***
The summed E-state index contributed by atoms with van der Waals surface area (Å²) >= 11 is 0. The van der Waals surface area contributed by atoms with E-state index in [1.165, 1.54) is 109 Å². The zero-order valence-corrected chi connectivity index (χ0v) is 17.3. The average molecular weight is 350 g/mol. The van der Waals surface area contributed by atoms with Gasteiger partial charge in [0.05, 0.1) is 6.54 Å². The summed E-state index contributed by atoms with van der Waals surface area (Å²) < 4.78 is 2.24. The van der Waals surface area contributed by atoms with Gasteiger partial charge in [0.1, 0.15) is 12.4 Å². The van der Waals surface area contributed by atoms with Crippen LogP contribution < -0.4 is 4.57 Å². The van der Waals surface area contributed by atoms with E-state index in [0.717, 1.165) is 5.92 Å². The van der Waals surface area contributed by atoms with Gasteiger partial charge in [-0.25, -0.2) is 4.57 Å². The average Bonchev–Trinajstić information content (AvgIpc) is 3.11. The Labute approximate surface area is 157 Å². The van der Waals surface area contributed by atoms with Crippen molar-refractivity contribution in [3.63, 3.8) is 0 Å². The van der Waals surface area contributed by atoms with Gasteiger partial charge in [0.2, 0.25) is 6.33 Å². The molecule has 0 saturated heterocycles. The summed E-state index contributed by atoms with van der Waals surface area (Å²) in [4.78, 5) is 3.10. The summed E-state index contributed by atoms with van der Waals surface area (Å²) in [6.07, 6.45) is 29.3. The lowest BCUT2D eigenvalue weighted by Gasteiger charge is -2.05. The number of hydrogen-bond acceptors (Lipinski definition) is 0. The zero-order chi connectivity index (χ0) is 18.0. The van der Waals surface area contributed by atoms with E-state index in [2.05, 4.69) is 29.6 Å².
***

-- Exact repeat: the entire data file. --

The summed E-state index contributed by atoms with van der Waals surface area (Å²) >= 11 is 0. The van der Waals surface area contributed by atoms with E-state index in [1.165, 1.54) is 109 Å². The zero-order valence-corrected chi connectivity index (χ0v) is 17.3. The average molecular weight is 350 g/mol. The van der Waals surface area contributed by atoms with Gasteiger partial charge in [0.05, 0.1) is 6.54 Å². The summed E-state index contributed by atoms with van der Waals surface area (Å²) < 4.78 is 2.24. The van der Waals surface area contributed by atoms with Gasteiger partial charge in [0.1, 0.15) is 12.4 Å². The van der Waals surface area contributed by atoms with Crippen LogP contribution < -0.4 is 4.57 Å². The van der Waals surface area contributed by atoms with E-state index in [0.717, 1.165) is 5.92 Å². The van der Waals surface area contributed by atoms with Gasteiger partial charge in [-0.25, -0.2) is 4.57 Å². The average Bonchev–Trinajstić information content (AvgIpc) is 3.11. The Labute approximate surface area is 157 Å². The van der Waals surface area contributed by atoms with Crippen molar-refractivity contribution in [3.63, 3.8) is 0 Å². The van der Waals surface area contributed by atoms with Gasteiger partial charge in [0.2, 0.25) is 6.33 Å². The molecule has 0 saturated heterocycles. The summed E-state index contributed by atoms with van der Waals surface area (Å²) in [4.78, 5) is 3.10. The summed E-state index contributed by atoms with van der Waals surface area (Å²) in [6.07, 6.45) is 29.3. The lowest BCUT2D eigenvalue weighted by Gasteiger charge is -2.05. The number of hydrogen-bond acceptors (Lipinski definition) is 0. The zero-order chi connectivity index (χ0) is 18.0. The van der Waals surface area contributed by atoms with E-state index in [2.05, 4.69) is 29.6 Å².